A factor that contributed to the U.S. involvement in Vietnam was the Cold War. The Cold War started after World War II and ended in 1989, with the collapse of the Berlin Wall. After World War II, the Americans and the Soviet Union each had separate political ideology and separate spheres of influence. America’s sphere of influence was in the Western part of the world, and the Soviet Union’s sphere of influence was in the Eastern part of the world. Both of these two powers wanted to stop each other from extending their spheres of influence. The Soviet Union feared the Americans would extend capitalism, and the Americans were afraid that the Soviet Union would extend communism.

Another factor that played a huge part in the American involvement in the Vietnam War was the Domino Effect Theory. The Domino Effect Theory stated that if one country in Southeast Asia became communist, the other countries would soon follow suit, and the Soviet Union would be able to extend communism even to Europe.

In Vietnam, however, the American troops were finding it very difficult to win the war. The Vietnamese fought every army they encountered using guerilla warfare. The Viet Minh used guerilla warfare against the French in the South. At first, instead of direct involvement in Vietnam, the Americans supported the French financially in the South of Vietnam. The Soviet Union gave Ho Chi Minh and the communist nationalists in the north of Vietnam financial aid. The Soviet Union and the Americans used the French and Vietnamese in order to wage a proxy war- a war instigated by a major power that itself does not become involved. Eventually, French forces left Vietnam, but not before leaving Ngo Dinh Diem in charge, who promised to establish a democratic republic. However, Ngo Dinh Diem refused to have elections, which was against what was stated in the Geneva Accord, making himself dictator. The Americans found they were giving money to a dictator in South Vietnam.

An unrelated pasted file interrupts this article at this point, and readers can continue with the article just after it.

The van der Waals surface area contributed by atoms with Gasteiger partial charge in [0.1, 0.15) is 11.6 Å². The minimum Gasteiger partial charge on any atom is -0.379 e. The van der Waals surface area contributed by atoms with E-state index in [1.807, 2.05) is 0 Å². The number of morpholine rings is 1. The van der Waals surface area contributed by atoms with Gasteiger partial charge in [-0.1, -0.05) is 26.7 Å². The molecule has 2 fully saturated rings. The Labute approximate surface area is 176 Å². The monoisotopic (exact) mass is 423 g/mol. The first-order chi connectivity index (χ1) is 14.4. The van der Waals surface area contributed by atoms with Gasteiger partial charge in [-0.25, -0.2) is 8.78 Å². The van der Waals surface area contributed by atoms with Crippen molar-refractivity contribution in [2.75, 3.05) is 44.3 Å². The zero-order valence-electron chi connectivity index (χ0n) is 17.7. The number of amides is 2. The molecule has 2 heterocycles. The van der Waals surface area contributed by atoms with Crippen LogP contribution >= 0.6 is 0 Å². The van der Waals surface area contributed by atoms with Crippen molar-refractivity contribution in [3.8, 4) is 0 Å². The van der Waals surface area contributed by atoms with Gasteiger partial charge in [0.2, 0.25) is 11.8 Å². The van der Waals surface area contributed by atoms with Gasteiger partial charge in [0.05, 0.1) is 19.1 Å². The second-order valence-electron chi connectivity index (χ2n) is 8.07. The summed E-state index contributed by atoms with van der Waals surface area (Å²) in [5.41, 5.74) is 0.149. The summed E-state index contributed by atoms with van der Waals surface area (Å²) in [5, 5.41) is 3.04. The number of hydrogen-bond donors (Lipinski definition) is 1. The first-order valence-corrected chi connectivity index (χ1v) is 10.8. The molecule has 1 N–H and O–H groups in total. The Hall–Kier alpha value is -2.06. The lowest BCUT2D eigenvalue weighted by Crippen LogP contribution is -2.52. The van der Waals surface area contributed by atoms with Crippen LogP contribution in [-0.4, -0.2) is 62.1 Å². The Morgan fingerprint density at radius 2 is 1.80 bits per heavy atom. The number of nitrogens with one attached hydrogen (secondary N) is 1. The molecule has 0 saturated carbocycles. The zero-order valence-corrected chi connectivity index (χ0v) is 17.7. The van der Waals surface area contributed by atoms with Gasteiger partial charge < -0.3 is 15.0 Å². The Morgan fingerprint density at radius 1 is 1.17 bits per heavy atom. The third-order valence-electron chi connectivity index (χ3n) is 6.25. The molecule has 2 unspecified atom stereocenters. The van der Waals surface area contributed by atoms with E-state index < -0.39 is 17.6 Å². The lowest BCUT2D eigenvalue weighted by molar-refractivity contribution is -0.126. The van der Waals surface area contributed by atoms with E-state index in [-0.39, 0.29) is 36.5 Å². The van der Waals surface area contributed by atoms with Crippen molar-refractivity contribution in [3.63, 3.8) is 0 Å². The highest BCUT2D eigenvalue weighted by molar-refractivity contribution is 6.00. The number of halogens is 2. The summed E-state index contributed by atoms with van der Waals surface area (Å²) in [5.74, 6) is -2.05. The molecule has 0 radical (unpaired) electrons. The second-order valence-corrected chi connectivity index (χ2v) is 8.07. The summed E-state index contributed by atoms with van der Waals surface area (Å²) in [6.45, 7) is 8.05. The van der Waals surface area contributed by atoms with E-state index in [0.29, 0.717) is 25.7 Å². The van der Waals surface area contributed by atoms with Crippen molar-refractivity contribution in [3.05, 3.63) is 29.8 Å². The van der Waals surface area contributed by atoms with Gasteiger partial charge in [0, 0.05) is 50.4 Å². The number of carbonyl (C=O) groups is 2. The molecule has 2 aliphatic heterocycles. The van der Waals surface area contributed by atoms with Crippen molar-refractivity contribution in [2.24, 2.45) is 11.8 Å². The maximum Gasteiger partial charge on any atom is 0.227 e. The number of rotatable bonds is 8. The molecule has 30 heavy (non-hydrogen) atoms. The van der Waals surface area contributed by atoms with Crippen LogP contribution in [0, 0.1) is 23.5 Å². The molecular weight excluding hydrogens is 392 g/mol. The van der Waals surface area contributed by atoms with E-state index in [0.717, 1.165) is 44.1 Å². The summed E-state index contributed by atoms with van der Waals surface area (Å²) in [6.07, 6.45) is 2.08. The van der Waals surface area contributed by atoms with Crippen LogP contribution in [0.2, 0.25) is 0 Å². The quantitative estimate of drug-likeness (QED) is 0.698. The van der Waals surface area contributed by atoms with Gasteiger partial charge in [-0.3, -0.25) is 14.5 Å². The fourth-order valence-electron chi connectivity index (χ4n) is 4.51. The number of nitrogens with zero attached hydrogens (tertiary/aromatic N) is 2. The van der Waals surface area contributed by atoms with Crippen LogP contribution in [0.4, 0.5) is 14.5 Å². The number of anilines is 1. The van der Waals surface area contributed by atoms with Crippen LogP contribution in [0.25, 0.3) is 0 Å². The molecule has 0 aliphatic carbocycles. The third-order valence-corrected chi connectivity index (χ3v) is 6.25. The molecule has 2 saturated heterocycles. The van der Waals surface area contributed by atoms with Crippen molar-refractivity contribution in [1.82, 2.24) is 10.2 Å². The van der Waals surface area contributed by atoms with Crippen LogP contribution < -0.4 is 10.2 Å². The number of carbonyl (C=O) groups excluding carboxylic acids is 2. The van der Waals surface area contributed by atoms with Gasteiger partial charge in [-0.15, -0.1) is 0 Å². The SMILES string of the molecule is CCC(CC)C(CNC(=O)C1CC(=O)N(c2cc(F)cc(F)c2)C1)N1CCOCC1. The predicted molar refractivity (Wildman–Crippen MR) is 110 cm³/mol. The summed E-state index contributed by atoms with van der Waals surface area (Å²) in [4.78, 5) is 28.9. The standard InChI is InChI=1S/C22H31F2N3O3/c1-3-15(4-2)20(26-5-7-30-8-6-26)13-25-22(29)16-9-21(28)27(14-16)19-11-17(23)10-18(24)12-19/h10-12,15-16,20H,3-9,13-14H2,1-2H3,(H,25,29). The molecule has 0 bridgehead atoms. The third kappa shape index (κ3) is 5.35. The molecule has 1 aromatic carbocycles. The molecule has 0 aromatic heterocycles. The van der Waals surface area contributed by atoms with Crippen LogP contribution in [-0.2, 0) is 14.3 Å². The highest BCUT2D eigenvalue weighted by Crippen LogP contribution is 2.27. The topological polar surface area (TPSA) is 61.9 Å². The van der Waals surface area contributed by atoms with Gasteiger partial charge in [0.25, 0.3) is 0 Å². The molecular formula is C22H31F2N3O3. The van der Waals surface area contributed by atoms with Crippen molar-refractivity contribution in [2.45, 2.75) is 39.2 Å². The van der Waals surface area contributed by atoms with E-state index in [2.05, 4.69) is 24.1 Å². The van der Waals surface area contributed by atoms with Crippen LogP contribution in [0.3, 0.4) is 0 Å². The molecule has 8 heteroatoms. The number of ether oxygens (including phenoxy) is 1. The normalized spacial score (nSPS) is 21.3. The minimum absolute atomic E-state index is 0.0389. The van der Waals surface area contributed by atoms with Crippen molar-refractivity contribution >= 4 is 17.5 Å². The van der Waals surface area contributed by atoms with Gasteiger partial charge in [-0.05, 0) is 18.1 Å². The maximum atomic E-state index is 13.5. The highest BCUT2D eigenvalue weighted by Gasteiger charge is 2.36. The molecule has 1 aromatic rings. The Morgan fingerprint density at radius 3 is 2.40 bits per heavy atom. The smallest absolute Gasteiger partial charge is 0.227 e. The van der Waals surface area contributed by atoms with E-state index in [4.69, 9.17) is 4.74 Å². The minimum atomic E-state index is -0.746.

The Americans misunderstood the North Vietnamese call for freedom and independence. The U.S. simply considered them communists, and ignored their actual intent. For the Vietnamese, this war was on the brink of civil war. For the Americans, Vietnam was a pawn in the Cold War, a war to prevent the Soviet Union from expanding communism.

A key battle in America’s proxy war using the French was the Battle of Dien Bien Phu. This battle was fought in 1953 by French soldiers on a mountain outpost near the border of Laos. The decisive Viet Cong victory brought an end to the Indochina Wars. The French Army found they were losing a lot of ground, so they retreated to their outpost, called Dien Bien Phu. The Viet Minh cut off all paths and supplied their forces using the Ho Chi Minh path, a network of trails through the jungle that connected all Viet Cong bases. The outpost of Dien Bien Phu could only be supplied by air for the French, but they were still confident of their position. General Vo Nguyen Giap surrounded the French base with 40,000 men and used heavy artillery, completely taking the French Army by surprise.

The Battle of Ấp Bắc took place on January 1st, 1963. In 1961, the U.S. found a large portion of the Viet Cong forces near the village of Ấp Bắc, which was in South Vietnamese territory. Therefore the ARVN (Army of the Republic of South Vietnam) was ordered to destroy their base. In 1963, American helicopters dropped off ARVN soldiers near the village, but a catastrophe took place. South Vietnam was defeated, and five American helicopters were destroyed. This battle showed that the Americans were losing the war, and that VIet Cong forces were gaining support.